I have found, and I love the Italians for this as well, that the most incredible dishes are usually the least complex.  Created with just a few, but outstanding ingredients, magic happens on a plate.  Flavours coming together, complimenting one another through simple, loving methods of cooking and a true passion for food.  I sometimes feel that now, with our busy lives and the rising cost of living that we forget just how much a good plate of food can do for us.  Food can bring back memories from childhood or the sense of a place visited, it comforts us when we’re sad and is used as a way of celebrating on joyous occasions, friendships are started over a shared love of brownies and a new love is sparked over a bowl of spaghetti.  Food has always been considered a natural medicine for the body and soul.  It can help cure illness, boost our immune system and lengthen our lives. 

Hippocrates said, “Let food be thy medicine and medicine be thy food”.  And as the Father of Medicine, I think he knows what he’s talking about.

Eating in Season

Eating in season is so important, and I love the fact that here in Greece that’s what you do.  Sometimes it drives me slightly insane, at this time of year for instance it’s hard to find fresh chillies and even getting hold of decent celery is a mission in itself!  But it’s the way it should be.  I remember a few years ago in the UK we had a shortage of lettuce, yes that’s right, lettuce.  You would have thought they had announced a rationing on air the way people reacted!  The lettuce was being shipped over from Turkey and apparently their crop had failed, this prompted mass hysteria in England.  So much so a woman in Sainsburys ranted at me for 5 minutes about her hatred for iceberg lettuce and informed that I couldn’t even pay her to eat one, I hadn’t offered to pay her, so it was all rather disconcerting. 

But you know what, we shouldn’t be eating lettuce in winter!  There was even a segment on the Jeremy Vine show, what a surprise, about how people were suffering through the epidemic.  I was relieved for our country when a lady from a fresh produce company called in and explained that, it being winter, we should be eating root vegetables and stews, not Caesar salads and avocados from Peru!  Sadly though, I can’t see this changing any time soon, but you never know, what with the state of climate change and all, people might suddenly cotton on to the fact that it’s probably not helped much by shipping tons of tomatoes across the world.  Time will tell.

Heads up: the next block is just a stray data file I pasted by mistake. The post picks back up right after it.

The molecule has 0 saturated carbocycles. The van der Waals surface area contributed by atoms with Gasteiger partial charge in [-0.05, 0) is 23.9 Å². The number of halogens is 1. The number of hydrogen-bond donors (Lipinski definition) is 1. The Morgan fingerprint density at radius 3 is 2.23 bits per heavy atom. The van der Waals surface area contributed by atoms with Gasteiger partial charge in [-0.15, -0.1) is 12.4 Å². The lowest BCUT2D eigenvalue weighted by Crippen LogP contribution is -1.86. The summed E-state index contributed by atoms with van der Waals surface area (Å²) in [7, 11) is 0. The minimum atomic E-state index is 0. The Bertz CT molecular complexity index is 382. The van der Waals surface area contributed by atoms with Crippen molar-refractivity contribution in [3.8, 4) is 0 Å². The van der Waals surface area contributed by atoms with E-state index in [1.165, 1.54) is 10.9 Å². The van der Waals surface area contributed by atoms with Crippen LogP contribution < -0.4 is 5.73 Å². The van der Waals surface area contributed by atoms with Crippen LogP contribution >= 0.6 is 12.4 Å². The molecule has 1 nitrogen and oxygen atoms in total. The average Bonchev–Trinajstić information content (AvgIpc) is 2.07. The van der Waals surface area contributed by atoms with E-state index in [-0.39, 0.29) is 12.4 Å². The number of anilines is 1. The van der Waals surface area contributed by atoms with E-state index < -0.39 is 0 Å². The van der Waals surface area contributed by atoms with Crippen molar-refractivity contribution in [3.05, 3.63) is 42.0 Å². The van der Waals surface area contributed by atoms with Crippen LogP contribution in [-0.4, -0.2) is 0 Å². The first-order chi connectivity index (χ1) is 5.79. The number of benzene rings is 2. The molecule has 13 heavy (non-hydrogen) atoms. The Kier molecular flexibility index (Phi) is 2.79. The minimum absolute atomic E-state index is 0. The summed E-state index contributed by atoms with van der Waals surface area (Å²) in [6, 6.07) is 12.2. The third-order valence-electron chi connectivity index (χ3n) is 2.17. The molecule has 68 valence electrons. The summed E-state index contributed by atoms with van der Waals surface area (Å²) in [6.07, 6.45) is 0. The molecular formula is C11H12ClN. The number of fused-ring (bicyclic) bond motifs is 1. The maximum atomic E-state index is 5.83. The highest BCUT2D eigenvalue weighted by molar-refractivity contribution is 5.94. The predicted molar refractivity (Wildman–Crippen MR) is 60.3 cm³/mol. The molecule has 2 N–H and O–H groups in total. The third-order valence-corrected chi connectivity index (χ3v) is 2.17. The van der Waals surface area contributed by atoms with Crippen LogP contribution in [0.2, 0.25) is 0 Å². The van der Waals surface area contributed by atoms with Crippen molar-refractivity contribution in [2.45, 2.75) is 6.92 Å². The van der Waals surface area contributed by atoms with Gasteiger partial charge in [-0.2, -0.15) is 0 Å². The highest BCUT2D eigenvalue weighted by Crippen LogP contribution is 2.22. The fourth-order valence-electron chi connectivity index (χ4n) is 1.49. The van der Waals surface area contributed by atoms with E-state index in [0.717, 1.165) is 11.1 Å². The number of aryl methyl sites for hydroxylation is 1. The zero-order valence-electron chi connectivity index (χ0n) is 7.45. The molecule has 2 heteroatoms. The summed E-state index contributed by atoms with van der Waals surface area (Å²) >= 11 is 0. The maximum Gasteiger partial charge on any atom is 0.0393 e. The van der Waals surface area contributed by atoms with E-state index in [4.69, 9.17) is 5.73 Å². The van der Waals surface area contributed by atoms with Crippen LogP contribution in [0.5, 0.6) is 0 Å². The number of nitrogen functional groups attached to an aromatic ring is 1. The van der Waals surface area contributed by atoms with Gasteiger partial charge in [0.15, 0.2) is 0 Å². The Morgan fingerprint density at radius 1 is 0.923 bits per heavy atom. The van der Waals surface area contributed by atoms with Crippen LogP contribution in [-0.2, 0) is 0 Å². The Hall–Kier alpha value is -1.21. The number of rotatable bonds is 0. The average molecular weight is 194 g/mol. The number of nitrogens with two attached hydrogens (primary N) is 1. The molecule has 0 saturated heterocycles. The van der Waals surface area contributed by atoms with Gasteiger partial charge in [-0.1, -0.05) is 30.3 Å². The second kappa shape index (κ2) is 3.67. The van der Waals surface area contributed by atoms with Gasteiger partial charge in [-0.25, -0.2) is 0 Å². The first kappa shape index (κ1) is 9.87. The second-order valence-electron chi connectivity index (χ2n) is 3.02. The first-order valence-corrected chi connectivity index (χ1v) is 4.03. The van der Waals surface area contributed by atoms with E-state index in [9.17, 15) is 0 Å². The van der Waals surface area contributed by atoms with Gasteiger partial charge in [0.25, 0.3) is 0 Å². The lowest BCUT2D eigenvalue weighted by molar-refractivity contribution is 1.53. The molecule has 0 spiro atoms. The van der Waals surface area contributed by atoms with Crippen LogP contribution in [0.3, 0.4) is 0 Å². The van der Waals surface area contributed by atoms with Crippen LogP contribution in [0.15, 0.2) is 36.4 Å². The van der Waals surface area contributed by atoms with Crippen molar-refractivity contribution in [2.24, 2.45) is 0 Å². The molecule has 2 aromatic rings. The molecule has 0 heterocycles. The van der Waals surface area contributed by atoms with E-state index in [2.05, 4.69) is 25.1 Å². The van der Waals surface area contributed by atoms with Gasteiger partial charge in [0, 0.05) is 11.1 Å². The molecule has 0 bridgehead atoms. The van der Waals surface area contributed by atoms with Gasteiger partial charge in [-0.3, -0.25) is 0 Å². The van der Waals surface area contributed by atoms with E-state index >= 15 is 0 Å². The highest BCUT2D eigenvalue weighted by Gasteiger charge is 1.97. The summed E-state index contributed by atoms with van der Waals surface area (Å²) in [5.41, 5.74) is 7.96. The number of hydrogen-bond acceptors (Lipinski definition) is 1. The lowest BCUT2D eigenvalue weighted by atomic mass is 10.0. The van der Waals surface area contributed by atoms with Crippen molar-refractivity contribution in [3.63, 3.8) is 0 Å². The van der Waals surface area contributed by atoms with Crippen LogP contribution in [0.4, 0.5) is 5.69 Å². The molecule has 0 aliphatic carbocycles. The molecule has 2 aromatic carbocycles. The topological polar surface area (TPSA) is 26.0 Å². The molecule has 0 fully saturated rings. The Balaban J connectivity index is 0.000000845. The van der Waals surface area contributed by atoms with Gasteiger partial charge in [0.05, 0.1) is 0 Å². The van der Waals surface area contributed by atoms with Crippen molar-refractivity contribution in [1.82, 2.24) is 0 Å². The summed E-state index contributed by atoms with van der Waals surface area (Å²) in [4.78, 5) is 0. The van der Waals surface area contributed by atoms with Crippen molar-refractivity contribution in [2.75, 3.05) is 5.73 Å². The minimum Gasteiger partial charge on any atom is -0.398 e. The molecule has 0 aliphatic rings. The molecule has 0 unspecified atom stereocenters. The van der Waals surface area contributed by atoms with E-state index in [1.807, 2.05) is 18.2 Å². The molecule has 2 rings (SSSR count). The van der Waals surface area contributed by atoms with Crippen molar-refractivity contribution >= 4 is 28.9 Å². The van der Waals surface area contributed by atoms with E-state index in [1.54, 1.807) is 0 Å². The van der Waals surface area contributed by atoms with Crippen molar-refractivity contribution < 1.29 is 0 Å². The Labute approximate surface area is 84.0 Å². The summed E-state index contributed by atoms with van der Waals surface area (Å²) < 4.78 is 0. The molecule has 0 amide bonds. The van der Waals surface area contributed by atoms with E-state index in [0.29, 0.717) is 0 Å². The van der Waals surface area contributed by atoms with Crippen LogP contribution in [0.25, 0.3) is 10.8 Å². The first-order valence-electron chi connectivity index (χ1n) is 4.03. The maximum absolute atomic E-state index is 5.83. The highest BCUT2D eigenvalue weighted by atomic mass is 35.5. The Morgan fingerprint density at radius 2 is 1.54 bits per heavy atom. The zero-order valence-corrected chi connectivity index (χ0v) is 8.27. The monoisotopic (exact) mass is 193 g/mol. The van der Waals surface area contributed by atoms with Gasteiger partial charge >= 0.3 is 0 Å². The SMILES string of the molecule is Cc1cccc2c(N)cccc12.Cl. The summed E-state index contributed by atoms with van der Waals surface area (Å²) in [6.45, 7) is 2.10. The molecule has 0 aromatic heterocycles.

In the beautiful Suffolk country side it’s not uncommon for most people to have an allotment out back growing a vast selection of onions and carrots or pots in the garden filled with lettuce or green houses packed to the ceiling with tomato plants.  A friend of mine actually grows huge amounts of tomatoes in hanging baskets on her veranda, as they ripen they fall to floor covering her patio in huge splats of tomato and juice which you then have to jump over in some kind of crazy hopscotch game to get to the back door.  I myself had an allotment in the field behind my cottage where, before I ran away to sea, I grew vegetables, dug beds, planted fruit trees and had intended to keep chickens but I fell in love and so my countryside dream kind of went by the wayside.  I loved spending time up there though, and when I dug up my first potatoes and picked my first lot of broad beans, I couldn’t have been happier.  I was so proud.  There’s just something special about growing your own food, it pleases the soul.  It makes us feel part of the earth again, like we’ve gone back to our roots and stuck it to the man, like “hey! I don’t need you; I can fend for myself!  For I am a hunter gatherer and grow my own food.  I can survive in the wild and live off the earth and consume only what nature provides” or something to the effect.

Tomato Struggles

Luke won’t eat tomatoes in the UK, he says they just taste like water, which is actually true in most cases, apart from the delicious homegrown ones that come from the local farm shops or the market of course.  Your average tomato is dull in colour, never ripens and has no depth of flavour.  There are the tasty cherry tomatoes from Spain which are always good but why are we getting our tomatoes from Spain when we can grow amazing ones from our verandas?!  I was shopping here in Nidri the other day with my mum and I picked up a bunch of on the vine tomatoes and the smell was just incredible.  You know that really sweet, earthy smell that only comes from really fresh, just picked fruit or veg?  Sometimes you have to rummage through the box to find the good ones, but it’s totally worth it.  You just can’t beat the flavour from proper homegrown produce.  Greece is a country that really celebrates vegetables.  They’re grown locally and eaten in season and you really can, taste the difference.          

Get Cooking

If you’re feeling inspired now to get in the kitchen and try something new or you’re just feeling hungry, check out the links below for some great Greek recipes.